According to today's La Gaceta and the weekly DGratis, the noise was a small price to play for fame and glory - in Hollywood. The mysterious choppers were filming aerial footage for a Hollywood movie, Vantage Point, starring Sigourney Weaver, Eduardo Noriega (excuse me, but: yummy), Forrest Whitaker, Dennis Quaid and William Hurt. To keep costs down after that tiny expenditure on the cast (!), the film crew built an impressive replica of Salamanca's Plaza Mayor in Mexico City. (Eerily close, except for the high rise hotel rising behind it in the photos posted on Chronicas Charras.) Most of the movie was filmed in Mexico and in the studio. The director wanted just enough aerial authentic Salamanca to set the stage for the film's action.

The movie's premise?

An American president is assasinated while attending a World Terrorism Summit in Salamanca.

I just hope they didn't pull those aerial shots in too close. Or the stage will be set in a strange land of gawking pedestrians who could all use a good chiropractor.


Thursday, October 05, 2006

The Chestnut Hunters, Part II

Update to the chestnut harvest taking place on the hill by my apartment building:

The hill was deserted when I started for the grocery store, about 11:15. By 12, when I stumbled down the hill balancing two heavy bags, a full chestnut hunting crew was on duty.

Four older men: Two were engaged in careful inspection of the night's harvest - chestnuts that had fallen on their own. A third man watched, shaking his head as the empty plastic blag he'd hoped to fill with chestuts sagged in his hand.

-No hay nada hoy.
-There's nothing today.

The fourth man was taking action. Armed with a long switch, he whipped at the tree's upper branches, then ducked as clusters of green rained down all around him.

At the bottom of the hill stood two city greens workers, laughing at the chestnut hunt even as they clucked their tongues. There'd be a mess to rake up on that hill later. Their private conversation seemed to end in frustration.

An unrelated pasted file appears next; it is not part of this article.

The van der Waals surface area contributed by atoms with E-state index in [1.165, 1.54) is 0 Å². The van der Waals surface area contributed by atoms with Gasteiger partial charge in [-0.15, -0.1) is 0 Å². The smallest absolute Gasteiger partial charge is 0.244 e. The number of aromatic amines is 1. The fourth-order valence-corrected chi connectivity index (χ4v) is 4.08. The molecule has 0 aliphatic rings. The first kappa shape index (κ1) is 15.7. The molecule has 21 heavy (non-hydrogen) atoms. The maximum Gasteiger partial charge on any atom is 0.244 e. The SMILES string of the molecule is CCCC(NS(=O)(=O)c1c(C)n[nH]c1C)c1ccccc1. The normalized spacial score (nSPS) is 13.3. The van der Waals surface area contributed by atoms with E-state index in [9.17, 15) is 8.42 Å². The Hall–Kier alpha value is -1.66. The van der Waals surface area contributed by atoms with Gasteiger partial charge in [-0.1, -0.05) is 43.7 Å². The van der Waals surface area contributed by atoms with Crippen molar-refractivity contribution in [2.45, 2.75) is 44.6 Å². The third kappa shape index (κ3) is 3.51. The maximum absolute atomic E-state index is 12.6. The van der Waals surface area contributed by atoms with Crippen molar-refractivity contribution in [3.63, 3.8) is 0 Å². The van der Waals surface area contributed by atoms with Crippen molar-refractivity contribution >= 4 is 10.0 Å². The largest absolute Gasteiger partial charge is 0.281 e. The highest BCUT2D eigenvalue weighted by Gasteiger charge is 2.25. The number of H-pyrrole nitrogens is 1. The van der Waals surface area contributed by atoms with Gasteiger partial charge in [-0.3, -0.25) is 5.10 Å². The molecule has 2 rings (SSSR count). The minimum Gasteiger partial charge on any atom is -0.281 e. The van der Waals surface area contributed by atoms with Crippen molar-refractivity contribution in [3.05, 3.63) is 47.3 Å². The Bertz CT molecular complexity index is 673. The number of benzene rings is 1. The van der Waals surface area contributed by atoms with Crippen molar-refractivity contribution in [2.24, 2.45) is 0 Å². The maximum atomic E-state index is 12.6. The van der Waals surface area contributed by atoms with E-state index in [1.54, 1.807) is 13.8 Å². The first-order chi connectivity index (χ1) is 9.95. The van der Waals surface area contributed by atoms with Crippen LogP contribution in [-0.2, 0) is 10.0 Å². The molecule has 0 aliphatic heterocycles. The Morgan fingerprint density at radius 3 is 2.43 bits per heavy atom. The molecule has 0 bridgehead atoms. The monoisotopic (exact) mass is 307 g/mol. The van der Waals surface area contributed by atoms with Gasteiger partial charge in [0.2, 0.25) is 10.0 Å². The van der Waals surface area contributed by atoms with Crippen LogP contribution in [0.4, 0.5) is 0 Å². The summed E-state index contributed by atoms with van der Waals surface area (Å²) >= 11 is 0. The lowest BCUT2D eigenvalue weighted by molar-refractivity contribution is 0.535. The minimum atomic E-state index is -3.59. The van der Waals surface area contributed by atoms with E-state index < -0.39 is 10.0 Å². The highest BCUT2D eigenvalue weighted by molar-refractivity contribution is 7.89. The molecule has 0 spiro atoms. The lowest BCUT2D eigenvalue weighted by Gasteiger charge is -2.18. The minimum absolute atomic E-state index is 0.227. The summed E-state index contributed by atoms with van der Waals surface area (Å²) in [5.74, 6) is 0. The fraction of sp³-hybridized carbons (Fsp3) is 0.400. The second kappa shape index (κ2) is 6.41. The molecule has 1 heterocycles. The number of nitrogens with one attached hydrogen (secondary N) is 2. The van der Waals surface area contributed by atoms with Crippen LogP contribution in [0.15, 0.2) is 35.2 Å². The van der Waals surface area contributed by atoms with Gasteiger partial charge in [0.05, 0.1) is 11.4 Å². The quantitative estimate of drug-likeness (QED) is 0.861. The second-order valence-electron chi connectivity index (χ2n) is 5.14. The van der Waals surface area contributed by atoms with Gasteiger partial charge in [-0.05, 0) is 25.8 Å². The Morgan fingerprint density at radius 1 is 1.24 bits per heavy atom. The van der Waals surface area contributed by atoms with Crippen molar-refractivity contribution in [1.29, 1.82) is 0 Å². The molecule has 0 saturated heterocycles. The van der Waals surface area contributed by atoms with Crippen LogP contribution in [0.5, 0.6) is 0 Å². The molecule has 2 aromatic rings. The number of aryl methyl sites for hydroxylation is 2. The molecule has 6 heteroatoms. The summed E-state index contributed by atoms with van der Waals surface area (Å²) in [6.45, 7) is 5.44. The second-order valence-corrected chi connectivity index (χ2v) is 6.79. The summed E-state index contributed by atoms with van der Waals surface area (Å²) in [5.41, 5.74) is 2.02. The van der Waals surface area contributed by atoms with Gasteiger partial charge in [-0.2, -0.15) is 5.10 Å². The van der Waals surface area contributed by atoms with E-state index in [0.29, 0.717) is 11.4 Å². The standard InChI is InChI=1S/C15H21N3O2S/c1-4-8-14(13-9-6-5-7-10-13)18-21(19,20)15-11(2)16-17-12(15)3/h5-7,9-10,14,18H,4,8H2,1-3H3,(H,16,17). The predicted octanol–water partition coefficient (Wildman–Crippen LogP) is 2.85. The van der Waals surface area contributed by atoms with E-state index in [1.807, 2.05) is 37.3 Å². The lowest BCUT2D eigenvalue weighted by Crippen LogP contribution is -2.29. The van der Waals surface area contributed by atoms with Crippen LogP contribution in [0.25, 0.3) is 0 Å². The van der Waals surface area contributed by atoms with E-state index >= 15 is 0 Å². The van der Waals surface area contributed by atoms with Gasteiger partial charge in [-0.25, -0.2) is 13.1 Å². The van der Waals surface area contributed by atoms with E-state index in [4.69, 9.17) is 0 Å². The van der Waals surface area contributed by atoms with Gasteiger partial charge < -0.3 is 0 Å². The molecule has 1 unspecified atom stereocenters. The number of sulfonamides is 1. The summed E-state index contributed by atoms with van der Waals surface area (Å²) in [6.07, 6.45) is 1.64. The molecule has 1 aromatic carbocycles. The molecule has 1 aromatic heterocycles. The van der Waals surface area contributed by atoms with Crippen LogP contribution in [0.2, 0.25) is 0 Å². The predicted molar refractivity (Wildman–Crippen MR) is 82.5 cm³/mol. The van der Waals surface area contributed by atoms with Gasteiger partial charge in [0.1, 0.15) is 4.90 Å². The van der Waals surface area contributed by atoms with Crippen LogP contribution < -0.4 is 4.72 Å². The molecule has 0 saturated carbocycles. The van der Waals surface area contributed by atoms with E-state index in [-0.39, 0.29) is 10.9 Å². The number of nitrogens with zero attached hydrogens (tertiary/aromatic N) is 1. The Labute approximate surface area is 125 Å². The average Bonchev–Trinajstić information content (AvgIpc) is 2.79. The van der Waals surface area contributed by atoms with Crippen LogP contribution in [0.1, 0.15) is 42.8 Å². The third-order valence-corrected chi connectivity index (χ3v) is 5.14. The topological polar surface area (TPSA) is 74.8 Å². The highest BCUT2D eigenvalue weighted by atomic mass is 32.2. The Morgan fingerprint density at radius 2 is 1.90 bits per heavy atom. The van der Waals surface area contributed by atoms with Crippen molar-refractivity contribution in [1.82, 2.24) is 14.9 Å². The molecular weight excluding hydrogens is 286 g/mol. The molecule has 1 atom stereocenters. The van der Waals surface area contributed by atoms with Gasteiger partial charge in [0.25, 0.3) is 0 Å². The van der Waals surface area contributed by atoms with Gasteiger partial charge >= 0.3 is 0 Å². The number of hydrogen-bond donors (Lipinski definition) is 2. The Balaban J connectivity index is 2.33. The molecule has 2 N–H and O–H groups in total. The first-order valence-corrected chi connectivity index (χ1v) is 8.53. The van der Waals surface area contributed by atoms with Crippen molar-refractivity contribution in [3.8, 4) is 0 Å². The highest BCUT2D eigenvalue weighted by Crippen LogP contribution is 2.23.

"¡Hombre!", one of them called out to the old man beating the tree with a switch.

-Se cae sólo.
-Se cae sólo, hombre.

-They fall on their own, buddy. They fall on their own.


Voodoo, anyone? Perils of a Spanish grocery store


First let me make clear I've lived in Spain for 2 1/2 years. But this is new.

I don't mean to be a wimpy American. I have a degree in Animal Science from Purdue, I swear. I've trimmed beaks and eye teeth, sheared wool and castrated more young animals than I care to talk about.

Still, I let out a squeal.

I've been living the soft life for a long time now, so it surprised me....

...when I opened up the prewrapped "pollo entero" (whole chicken) I'd picked up at El Arbol today, not feeling up to the line at the butcher's stand.

And it had a head.

A lovely little chicken's head, which I promptly removed, along with a few stray feathers.

I have a chicken's head in the house. Feels like I should do something with it.

Voodoo anyone?


Wednesday, October 04, 2006

As we were saying yesterday....

My houseguest Leslie took such a fabulous photo of the statue of Fray Luis de Leon in the Patio de las Escuelas, facing the ever evasive frog on the Plateresque facade of the University of Salamanca, that I feel compelled to post about him.

One of the anecdotes I've heard about Fray Luis Leon has become one of my favorites stories about Salamanca and Salmantinos. Fray Luis, a celebrated lyric poet and a respected theologian at the University of Salamanca, was thrown into prison for translating the Song of Songs into castellano, among other sins. Salamanca was a hotbed of controversy during the Counter Reformation, and Fray Luis was often in the thick of it. I've read some intriguing stories about envious and competing colleagues contributing, enthusiastically, to his temporary demise, but the reason I read most often is the forbidden translation, and a preference for reading the Old Testament in Hebrew.

Four years later, the charges against Fray Luis were dropped. He returned to Salamanca, to his familiar aula (classroom) in the University, and he greeted his students from the podium he'd left 4 years earlier with this:

"As we were saying yesterday......."


Walking back from Puerta Zamora

Someone recently asked me what I recommend tourists see in Salamanca.